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Jalori pass snow trek with Himalayan Ecotourism

A summer like no other

Himalayan Ecotourism Interns creating awareness on preventing intentional forest fires

A summer like no other

By Arushi Gupta, researcher from Ambedkar University, Delhi

Summers are for exploring oneself, taking up a hobby, learning a sport or an instrument or just doing something new.
For summer 2019 I was working on the role of community in Community Based Ecotourism (CBET) for my summer research project as a part of Masters of Arts in Global Studies. This project brought me to the ecozone of The Great Himalayan National Park (GHNP), a UNESCO World Heritage Site where ecotourism was suggested as the best form of tourism since the inception of the National Park.

Local experience

I joined Himalayan Ecotourism (HET) as an independent researcher/ volunteer in June 2019.
This social enterprise with Cooperative Society model attracted me at once since it is most closely linked to the ‘community’ and empowers them directly. It gave me access to people and places and enhanced the learning experience.
As part of my research I studied the actual and versus the ‘green washed’ side of ecotourism.
I chose the village of Pekhri in the ecozone of GHNP and studied community involvement in sustainable tourism and conservation. I interacted with numerous people from HET Cooperative Society and it was heartwarming to see how closely they are connected among each other, to Himalayan Ecotourism and to nature. They respect it because they’ve been surrounded by it all their lives. Nature gives them everything including the budding tourism industry they are a part of in some way or the other.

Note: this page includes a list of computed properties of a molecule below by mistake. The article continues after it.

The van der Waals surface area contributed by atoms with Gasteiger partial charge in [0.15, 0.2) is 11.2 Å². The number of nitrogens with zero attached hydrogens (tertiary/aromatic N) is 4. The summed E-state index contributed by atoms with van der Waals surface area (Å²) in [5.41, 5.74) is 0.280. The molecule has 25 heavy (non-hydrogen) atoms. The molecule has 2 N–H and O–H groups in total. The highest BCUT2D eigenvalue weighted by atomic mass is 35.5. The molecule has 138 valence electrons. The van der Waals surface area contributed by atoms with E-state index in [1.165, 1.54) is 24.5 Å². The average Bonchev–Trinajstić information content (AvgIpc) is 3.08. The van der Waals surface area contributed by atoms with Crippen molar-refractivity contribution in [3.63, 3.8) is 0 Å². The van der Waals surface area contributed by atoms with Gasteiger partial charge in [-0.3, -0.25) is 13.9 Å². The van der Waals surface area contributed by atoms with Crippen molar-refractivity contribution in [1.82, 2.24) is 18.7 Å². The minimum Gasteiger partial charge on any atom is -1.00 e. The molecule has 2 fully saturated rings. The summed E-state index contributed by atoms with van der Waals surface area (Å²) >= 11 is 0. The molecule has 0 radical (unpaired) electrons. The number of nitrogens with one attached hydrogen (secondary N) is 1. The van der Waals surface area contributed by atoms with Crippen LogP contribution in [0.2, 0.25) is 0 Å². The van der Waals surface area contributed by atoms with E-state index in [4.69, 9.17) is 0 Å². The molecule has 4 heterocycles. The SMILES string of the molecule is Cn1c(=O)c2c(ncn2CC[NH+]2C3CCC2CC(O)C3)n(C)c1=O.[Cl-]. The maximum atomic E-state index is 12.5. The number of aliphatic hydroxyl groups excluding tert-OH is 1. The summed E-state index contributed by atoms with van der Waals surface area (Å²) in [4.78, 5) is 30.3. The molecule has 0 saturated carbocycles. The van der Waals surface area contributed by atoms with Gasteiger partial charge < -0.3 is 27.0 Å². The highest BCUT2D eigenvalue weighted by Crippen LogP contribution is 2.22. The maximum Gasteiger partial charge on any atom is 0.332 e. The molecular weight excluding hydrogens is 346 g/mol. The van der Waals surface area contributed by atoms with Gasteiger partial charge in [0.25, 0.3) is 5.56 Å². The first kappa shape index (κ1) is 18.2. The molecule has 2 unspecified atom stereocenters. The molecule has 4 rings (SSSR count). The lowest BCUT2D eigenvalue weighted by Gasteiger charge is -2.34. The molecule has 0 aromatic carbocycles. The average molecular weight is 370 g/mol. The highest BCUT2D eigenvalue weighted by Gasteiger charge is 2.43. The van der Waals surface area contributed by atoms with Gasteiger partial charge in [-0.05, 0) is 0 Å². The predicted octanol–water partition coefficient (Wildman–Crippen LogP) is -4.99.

Few members were kind enough to welcome me to their homes and shower me with unmatched hospitality and family-like environment; ‘The Himachali Way’. I spent a month with them and conducted my surveys and interviews with locals, tourism operators, government officials, Forest Department, NGOs, domain experts and other stakeholders. The support of people from HET made this relatively unfamiliar place so much easier to work in.
I would like to thank Sanju Negi, Keshav Thakur, Neel Chand Thakur, Jeenu bhaiya, their families and others for unending support and consideration.

During my stay, I witnessed a local festival where ‘Devtas’ or local deities from three villages were welcomed at one place and there was grand worship and celebration followed by ‘Dhaam’ or feast. It was a spiritually uplifting experience. The real indulgence into local cultures and belief systems. The people here are so devoted to their gods and perform all the rituals together. You cannot get such experience everywhere, and I am grateful to have experienced it here!


Interns interacting with villagers around the GHNP
Interns interacting with villagers around the GHNP